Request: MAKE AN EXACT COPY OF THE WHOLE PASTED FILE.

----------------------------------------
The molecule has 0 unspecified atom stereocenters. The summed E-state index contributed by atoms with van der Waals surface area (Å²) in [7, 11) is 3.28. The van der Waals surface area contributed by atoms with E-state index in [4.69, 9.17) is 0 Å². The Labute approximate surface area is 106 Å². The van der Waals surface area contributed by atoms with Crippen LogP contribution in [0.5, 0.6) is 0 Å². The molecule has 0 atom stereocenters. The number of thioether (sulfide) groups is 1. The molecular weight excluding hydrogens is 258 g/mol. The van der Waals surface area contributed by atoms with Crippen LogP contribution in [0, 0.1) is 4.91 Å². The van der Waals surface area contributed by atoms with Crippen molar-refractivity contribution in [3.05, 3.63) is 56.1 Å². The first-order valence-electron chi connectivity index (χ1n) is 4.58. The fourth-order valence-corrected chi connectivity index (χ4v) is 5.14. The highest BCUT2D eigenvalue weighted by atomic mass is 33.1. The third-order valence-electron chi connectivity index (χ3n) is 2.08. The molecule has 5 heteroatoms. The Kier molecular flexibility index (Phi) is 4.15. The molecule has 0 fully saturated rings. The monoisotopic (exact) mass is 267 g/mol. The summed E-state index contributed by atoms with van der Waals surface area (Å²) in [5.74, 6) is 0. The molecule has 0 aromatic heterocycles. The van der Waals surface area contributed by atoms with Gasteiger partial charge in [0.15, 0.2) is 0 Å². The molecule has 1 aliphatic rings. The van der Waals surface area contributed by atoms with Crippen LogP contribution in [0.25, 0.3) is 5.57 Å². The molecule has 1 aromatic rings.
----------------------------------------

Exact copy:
The molecule has 0 unspecified atom stereocenters. The summed E-state index contributed by atoms with van der Waals surface area (Å²) in [7, 11) is 3.28. The van der Waals surface area contributed by atoms with E-state index in [4.69, 9.17) is 0 Å². The Labute approximate surface area is 106 Å². The van der Waals surface area contributed by atoms with Crippen LogP contribution in [0.5, 0.6) is 0 Å². The molecule has 0 atom stereocenters. The number of thioether (sulfide) groups is 1. The molecular weight excluding hydrogens is 258 g/mol. The van der Waals surface area contributed by atoms with Crippen LogP contribution in [0, 0.1) is 4.91 Å². The van der Waals surface area contributed by atoms with Crippen molar-refractivity contribution in [3.05, 3.63) is 56.1 Å². The first-order valence-electron chi connectivity index (χ1n) is 4.58. The fourth-order valence-corrected chi connectivity index (χ4v) is 5.14. The highest BCUT2D eigenvalue weighted by atomic mass is 33.1. The third-order valence-electron chi connectivity index (χ3n) is 2.08. The molecule has 5 heteroatoms. The Kier molecular flexibility index (Phi) is 4.15. The molecule has 0 fully saturated rings. The monoisotopic (exact) mass is 267 g/mol. The summed E-state index contributed by atoms with van der Waals surface area (Å²) in [5.74, 6) is 0. The molecule has 0 aromatic heterocycles. The van der Waals surface area contributed by atoms with Gasteiger partial charge in [0.15, 0.2) is 0 Å². The molecule has 1 aliphatic rings. The van der Waals surface area contributed by atoms with Crippen LogP contribution in [0.25, 0.3) is 5.57 Å². The molecule has 1 aromatic rings.